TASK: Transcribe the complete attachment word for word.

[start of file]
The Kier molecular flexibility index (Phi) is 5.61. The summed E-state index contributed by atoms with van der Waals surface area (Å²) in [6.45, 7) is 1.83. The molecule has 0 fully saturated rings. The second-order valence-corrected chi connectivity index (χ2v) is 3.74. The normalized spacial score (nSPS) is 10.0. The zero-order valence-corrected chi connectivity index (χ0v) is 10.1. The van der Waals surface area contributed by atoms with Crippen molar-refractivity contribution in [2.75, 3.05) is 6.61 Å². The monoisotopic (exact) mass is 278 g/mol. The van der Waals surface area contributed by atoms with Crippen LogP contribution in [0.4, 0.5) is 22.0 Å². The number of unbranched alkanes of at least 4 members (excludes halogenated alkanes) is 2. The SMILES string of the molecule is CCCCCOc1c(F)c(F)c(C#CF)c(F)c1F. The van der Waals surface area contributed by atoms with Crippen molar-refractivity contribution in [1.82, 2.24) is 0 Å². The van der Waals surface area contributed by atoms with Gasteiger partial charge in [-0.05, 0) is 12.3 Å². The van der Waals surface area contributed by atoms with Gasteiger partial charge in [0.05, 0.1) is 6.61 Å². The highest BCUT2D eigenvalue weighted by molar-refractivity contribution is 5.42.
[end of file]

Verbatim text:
The Kier molecular flexibility index (Phi) is 5.61. The summed E-state index contributed by atoms with van der Waals surface area (Å²) in [6.45, 7) is 1.83. The molecule has 0 fully saturated rings. The second-order valence-corrected chi connectivity index (χ2v) is 3.74. The normalized spacial score (nSPS) is 10.0. The zero-order valence-corrected chi connectivity index (χ0v) is 10.1. The van der Waals surface area contributed by atoms with Crippen molar-refractivity contribution in [2.75, 3.05) is 6.61 Å². The monoisotopic (exact) mass is 278 g/mol. The van der Waals surface area contributed by atoms with Crippen LogP contribution in [0.4, 0.5) is 22.0 Å². The number of unbranched alkanes of at least 4 members (excludes halogenated alkanes) is 2. The SMILES string of the molecule is CCCCCOc1c(F)c(F)c(C#CF)c(F)c1F. The van der Waals surface area contributed by atoms with Crippen molar-refractivity contribution in [1.82, 2.24) is 0 Å². The van der Waals surface area contributed by atoms with Gasteiger partial charge in [-0.05, 0) is 12.3 Å². The van der Waals surface area contributed by atoms with Gasteiger partial charge in [0.05, 0.1) is 6.61 Å². The highest BCUT2D eigenvalue weighted by molar-refractivity contribution is 5.42.